The Trauma Resiliency Model (TRM) , developed and adapted by Elaine Miller-Karas, LCSW is considered my “Model of Hope”. TRM is a useful set of skills not only for clients, but also for those who help them. I use these skills daily! TRM teaches skills to help adults and children cope with traumatic stress reactions, and it can be used by anyone as part of a wellness practice.
The goals of TRM are:
- To deepen the “Resilient Zone” so one is better able to adapt to the stressors of life with flexibility and decreased traumatic stress reactions.
- To provide self-care.
- To help reset the nervous system.
- To reprocess traumatic memories. For both children and adults, traumatic and stressful experiences can produce a biological process of dysregulation that is self-perpetuating, even in the absence of ongoing external stressors or threats. Although insight about life experiences can be helpful, it doesn’t always bring the nervous system back into balance. Consequently, symptoms of nervous system dysregulation cannot be “talked away” but they can be “sensed away”. Learning to stabilize the nervous system by managing sensations is at the heart of the TRM model. Nine skills are taught within the model. The great thing is the skills can be used singularly or in conjunction with one another. As Miller-Karas says, this is a forgiving model. If one of the skills doesn’t work, try another!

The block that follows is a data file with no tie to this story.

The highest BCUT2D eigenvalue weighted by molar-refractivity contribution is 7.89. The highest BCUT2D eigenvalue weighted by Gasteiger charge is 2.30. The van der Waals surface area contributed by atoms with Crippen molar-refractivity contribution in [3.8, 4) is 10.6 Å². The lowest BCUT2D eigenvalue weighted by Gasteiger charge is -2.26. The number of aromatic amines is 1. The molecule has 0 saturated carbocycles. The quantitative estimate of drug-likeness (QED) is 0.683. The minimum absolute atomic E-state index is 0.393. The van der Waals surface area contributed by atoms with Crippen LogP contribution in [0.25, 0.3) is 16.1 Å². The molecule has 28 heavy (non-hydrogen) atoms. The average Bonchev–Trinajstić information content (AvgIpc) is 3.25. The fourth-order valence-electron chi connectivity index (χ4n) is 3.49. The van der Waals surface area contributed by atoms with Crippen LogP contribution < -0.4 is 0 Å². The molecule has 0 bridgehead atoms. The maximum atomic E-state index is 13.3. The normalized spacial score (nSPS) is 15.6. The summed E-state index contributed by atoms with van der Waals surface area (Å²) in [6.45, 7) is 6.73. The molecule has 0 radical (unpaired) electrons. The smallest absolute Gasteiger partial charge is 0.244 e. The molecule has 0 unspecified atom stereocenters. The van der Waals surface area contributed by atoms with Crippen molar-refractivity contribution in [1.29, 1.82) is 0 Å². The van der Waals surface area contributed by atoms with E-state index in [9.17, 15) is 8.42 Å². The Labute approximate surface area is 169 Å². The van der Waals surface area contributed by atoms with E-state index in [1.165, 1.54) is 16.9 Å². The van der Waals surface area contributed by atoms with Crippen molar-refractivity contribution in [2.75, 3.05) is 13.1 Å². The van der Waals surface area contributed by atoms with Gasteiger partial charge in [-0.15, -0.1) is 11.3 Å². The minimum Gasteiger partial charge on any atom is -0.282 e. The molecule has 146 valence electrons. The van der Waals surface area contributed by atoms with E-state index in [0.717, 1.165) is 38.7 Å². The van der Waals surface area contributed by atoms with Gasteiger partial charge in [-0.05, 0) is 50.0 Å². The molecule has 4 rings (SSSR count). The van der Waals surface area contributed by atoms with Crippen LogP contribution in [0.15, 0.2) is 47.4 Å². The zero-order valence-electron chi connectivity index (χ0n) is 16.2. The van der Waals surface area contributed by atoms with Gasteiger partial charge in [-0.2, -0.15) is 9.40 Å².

The beauty of TRM is that no narrative is needed; the body holds the story that words may be unable to express. A new narrative can emerge by processing through sensations in the body.
It’s all about going with the nervous system and not against it, as well as working with emotions in a different way.
“We do not have to be trapped by the storms of our bodies.”
All quotes and material taken from Elaine Miller-Karas, LCSW and The Trauma Resource Institute’s Trauma Resiliency Model Level 1 Manual (TRI, Claremont, CA, 2012).